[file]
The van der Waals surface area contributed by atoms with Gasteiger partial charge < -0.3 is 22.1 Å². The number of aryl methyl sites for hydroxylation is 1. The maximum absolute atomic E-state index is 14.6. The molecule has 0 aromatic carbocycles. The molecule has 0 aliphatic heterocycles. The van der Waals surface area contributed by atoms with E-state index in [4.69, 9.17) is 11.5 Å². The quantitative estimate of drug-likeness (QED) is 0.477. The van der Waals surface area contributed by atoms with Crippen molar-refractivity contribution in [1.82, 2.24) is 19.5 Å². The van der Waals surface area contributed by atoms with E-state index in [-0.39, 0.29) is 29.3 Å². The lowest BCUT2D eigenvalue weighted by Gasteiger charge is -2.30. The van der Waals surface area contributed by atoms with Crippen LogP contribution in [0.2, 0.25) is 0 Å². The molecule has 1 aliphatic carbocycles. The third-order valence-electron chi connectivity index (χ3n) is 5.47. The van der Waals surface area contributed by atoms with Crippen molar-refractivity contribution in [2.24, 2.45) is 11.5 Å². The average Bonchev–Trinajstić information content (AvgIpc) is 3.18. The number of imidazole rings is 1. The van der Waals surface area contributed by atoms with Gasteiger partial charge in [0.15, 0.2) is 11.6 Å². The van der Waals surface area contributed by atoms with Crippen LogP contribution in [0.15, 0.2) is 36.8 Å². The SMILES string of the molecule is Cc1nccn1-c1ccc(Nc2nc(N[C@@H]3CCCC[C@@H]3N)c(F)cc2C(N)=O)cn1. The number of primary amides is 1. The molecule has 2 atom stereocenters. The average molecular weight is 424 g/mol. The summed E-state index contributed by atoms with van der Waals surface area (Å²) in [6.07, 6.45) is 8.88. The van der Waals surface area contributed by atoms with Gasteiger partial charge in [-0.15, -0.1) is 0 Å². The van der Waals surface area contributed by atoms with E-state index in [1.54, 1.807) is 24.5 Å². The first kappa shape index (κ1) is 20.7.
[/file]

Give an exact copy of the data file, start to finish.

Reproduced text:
The van der Waals surface area contributed by atoms with Gasteiger partial charge < -0.3 is 22.1 Å². The number of aryl methyl sites for hydroxylation is 1. The maximum absolute atomic E-state index is 14.6. The molecule has 0 aromatic carbocycles. The molecule has 0 aliphatic heterocycles. The van der Waals surface area contributed by atoms with E-state index in [4.69, 9.17) is 11.5 Å². The quantitative estimate of drug-likeness (QED) is 0.477. The van der Waals surface area contributed by atoms with Crippen molar-refractivity contribution in [1.82, 2.24) is 19.5 Å². The van der Waals surface area contributed by atoms with E-state index in [-0.39, 0.29) is 29.3 Å². The lowest BCUT2D eigenvalue weighted by Gasteiger charge is -2.30. The van der Waals surface area contributed by atoms with Crippen LogP contribution in [0.2, 0.25) is 0 Å². The molecule has 1 aliphatic carbocycles. The third-order valence-electron chi connectivity index (χ3n) is 5.47. The van der Waals surface area contributed by atoms with Crippen molar-refractivity contribution in [2.24, 2.45) is 11.5 Å². The average Bonchev–Trinajstić information content (AvgIpc) is 3.18. The number of imidazole rings is 1. The van der Waals surface area contributed by atoms with Gasteiger partial charge in [0.15, 0.2) is 11.6 Å². The van der Waals surface area contributed by atoms with Crippen LogP contribution in [0.15, 0.2) is 36.8 Å². The SMILES string of the molecule is Cc1nccn1-c1ccc(Nc2nc(N[C@@H]3CCCC[C@@H]3N)c(F)cc2C(N)=O)cn1. The number of primary amides is 1. The molecule has 2 atom stereocenters. The average molecular weight is 424 g/mol. The summed E-state index contributed by atoms with van der Waals surface area (Å²) in [6.07, 6.45) is 8.88. The van der Waals surface area contributed by atoms with Gasteiger partial charge in [-0.15, -0.1) is 0 Å². The van der Waals surface area contributed by atoms with E-state index in [1.54, 1.807) is 24.5 Å². The first kappa shape index (κ1) is 20.7.